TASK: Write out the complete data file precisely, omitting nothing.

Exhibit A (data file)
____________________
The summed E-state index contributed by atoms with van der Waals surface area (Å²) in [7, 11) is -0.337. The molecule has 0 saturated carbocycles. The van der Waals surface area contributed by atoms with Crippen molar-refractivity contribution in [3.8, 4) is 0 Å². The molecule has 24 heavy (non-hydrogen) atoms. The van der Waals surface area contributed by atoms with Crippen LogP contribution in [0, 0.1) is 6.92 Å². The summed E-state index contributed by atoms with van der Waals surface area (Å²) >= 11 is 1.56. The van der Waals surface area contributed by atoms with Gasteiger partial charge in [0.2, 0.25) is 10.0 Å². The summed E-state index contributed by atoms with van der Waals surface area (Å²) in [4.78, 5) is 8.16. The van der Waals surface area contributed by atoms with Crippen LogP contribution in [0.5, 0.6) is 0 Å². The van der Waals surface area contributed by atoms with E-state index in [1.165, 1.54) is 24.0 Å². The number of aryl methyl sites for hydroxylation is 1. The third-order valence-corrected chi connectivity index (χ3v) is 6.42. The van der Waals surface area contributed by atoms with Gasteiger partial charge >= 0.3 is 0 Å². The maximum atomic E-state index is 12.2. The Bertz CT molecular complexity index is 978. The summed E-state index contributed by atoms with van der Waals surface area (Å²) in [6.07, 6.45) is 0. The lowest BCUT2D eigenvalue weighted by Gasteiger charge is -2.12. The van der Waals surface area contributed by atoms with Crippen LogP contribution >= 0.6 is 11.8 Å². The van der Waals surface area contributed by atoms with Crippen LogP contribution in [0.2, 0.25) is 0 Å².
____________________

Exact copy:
The summed E-state index contributed by atoms with van der Waals surface area (Å²) in [7, 11) is -0.337. The molecule has 0 saturated carbocycles. The van der Waals surface area contributed by atoms with Crippen molar-refractivity contribution in [3.8, 4) is 0 Å². The molecule has 24 heavy (non-hydrogen) atoms. The van der Waals surface area contributed by atoms with Crippen LogP contribution in [0, 0.1) is 6.92 Å². The summed E-state index contributed by atoms with van der Waals surface area (Å²) >= 11 is 1.56. The van der Waals surface area contributed by atoms with Gasteiger partial charge in [0.2, 0.25) is 10.0 Å². The summed E-state index contributed by atoms with van der Waals surface area (Å²) in [4.78, 5) is 8.16. The van der Waals surface area contributed by atoms with Crippen LogP contribution in [0.5, 0.6) is 0 Å². The van der Waals surface area contributed by atoms with E-state index in [1.165, 1.54) is 24.0 Å². The number of aryl methyl sites for hydroxylation is 1. The third-order valence-corrected chi connectivity index (χ3v) is 6.42. The van der Waals surface area contributed by atoms with Gasteiger partial charge >= 0.3 is 0 Å². The maximum atomic E-state index is 12.2. The Bertz CT molecular complexity index is 978. The summed E-state index contributed by atoms with van der Waals surface area (Å²) in [6.07, 6.45) is 0. The lowest BCUT2D eigenvalue weighted by Gasteiger charge is -2.12. The van der Waals surface area contributed by atoms with Crippen LogP contribution >= 0.6 is 11.8 Å². The van der Waals surface area contributed by atoms with Crippen LogP contribution in [0.2, 0.25) is 0 Å².